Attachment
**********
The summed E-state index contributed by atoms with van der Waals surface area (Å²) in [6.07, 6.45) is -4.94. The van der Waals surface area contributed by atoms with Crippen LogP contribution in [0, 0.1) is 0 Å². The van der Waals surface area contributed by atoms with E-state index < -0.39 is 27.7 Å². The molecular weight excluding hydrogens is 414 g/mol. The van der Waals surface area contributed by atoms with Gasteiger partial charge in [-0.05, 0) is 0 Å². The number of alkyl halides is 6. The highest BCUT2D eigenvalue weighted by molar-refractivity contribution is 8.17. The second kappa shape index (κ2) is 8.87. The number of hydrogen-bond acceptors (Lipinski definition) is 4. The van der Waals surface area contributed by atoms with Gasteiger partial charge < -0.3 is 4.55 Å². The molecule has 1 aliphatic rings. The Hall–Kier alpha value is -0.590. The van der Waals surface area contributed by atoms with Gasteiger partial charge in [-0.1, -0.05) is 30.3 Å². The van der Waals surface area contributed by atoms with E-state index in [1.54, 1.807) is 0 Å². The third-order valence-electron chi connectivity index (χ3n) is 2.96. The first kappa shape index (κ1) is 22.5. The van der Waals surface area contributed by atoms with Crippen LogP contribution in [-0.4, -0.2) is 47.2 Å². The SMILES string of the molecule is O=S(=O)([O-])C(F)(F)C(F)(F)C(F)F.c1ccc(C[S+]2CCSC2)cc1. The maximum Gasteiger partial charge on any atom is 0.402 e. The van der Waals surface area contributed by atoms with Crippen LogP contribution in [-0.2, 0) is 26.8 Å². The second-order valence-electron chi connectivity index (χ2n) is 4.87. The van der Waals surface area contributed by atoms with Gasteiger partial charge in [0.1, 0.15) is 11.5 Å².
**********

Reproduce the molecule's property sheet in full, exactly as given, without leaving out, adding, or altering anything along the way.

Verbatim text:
The summed E-state index contributed by atoms with van der Waals surface area (Å²) in [6.07, 6.45) is -4.94. The van der Waals surface area contributed by atoms with Crippen LogP contribution in [0, 0.1) is 0 Å². The van der Waals surface area contributed by atoms with E-state index < -0.39 is 27.7 Å². The molecular weight excluding hydrogens is 414 g/mol. The van der Waals surface area contributed by atoms with Gasteiger partial charge in [-0.05, 0) is 0 Å². The number of alkyl halides is 6. The highest BCUT2D eigenvalue weighted by molar-refractivity contribution is 8.17. The second kappa shape index (κ2) is 8.87. The number of hydrogen-bond acceptors (Lipinski definition) is 4. The van der Waals surface area contributed by atoms with Gasteiger partial charge < -0.3 is 4.55 Å². The molecule has 1 aliphatic rings. The Hall–Kier alpha value is -0.590. The van der Waals surface area contributed by atoms with Gasteiger partial charge in [-0.1, -0.05) is 30.3 Å². The van der Waals surface area contributed by atoms with E-state index in [1.54, 1.807) is 0 Å². The third-order valence-electron chi connectivity index (χ3n) is 2.96. The first kappa shape index (κ1) is 22.5. The van der Waals surface area contributed by atoms with Crippen LogP contribution in [-0.4, -0.2) is 47.2 Å². The SMILES string of the molecule is O=S(=O)([O-])C(F)(F)C(F)(F)C(F)F.c1ccc(C[S+]2CCSC2)cc1. The maximum Gasteiger partial charge on any atom is 0.402 e. The van der Waals surface area contributed by atoms with Crippen LogP contribution in [-0.2, 0) is 26.8 Å². The second-order valence-electron chi connectivity index (χ2n) is 4.87. The van der Waals surface area contributed by atoms with Gasteiger partial charge in [0.1, 0.15) is 11.5 Å².